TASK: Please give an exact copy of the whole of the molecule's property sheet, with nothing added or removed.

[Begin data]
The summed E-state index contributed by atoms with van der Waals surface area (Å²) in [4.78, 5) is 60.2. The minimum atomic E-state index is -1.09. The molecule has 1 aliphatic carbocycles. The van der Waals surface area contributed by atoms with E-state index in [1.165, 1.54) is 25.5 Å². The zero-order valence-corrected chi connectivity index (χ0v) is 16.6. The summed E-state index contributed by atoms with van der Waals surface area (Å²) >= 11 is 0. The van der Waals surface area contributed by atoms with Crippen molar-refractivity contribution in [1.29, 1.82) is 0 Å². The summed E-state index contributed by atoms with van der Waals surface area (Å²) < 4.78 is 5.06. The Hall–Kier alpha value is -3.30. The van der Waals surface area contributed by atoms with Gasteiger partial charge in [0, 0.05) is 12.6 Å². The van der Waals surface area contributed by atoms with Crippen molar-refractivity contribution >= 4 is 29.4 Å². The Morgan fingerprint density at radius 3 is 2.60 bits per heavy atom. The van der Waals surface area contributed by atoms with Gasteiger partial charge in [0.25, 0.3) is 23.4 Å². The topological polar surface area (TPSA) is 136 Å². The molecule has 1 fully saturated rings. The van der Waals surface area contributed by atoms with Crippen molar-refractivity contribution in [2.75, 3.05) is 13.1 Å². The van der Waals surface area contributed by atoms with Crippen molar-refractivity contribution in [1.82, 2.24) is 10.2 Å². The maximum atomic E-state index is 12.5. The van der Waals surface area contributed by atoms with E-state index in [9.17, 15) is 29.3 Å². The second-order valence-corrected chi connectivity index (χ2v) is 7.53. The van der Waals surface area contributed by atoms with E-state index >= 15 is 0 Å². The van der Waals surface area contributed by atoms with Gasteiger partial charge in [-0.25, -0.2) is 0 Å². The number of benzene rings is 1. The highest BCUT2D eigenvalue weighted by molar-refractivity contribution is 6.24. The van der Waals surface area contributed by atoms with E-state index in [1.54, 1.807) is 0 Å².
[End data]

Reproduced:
The summed E-state index contributed by atoms with van der Waals surface area (Å²) in [4.78, 5) is 60.2. The minimum atomic E-state index is -1.09. The molecule has 1 aliphatic carbocycles. The van der Waals surface area contributed by atoms with E-state index in [1.165, 1.54) is 25.5 Å². The zero-order valence-corrected chi connectivity index (χ0v) is 16.6. The summed E-state index contributed by atoms with van der Waals surface area (Å²) >= 11 is 0. The van der Waals surface area contributed by atoms with Crippen molar-refractivity contribution in [1.29, 1.82) is 0 Å². The summed E-state index contributed by atoms with van der Waals surface area (Å²) < 4.78 is 5.06. The Hall–Kier alpha value is -3.30. The van der Waals surface area contributed by atoms with Gasteiger partial charge in [0, 0.05) is 12.6 Å². The van der Waals surface area contributed by atoms with Crippen molar-refractivity contribution >= 4 is 29.4 Å². The Morgan fingerprint density at radius 3 is 2.60 bits per heavy atom. The van der Waals surface area contributed by atoms with Gasteiger partial charge in [0.25, 0.3) is 23.4 Å². The topological polar surface area (TPSA) is 136 Å². The molecule has 1 fully saturated rings. The van der Waals surface area contributed by atoms with Crippen molar-refractivity contribution in [2.75, 3.05) is 13.1 Å². The van der Waals surface area contributed by atoms with Crippen molar-refractivity contribution in [1.82, 2.24) is 10.2 Å². The maximum atomic E-state index is 12.5. The van der Waals surface area contributed by atoms with E-state index in [9.17, 15) is 29.3 Å². The second-order valence-corrected chi connectivity index (χ2v) is 7.53. The van der Waals surface area contributed by atoms with E-state index >= 15 is 0 Å². The van der Waals surface area contributed by atoms with Gasteiger partial charge in [-0.25, -0.2) is 0 Å². The number of benzene rings is 1. The highest BCUT2D eigenvalue weighted by molar-refractivity contribution is 6.24. The van der Waals surface area contributed by atoms with E-state index in [1.54, 1.807) is 0 Å².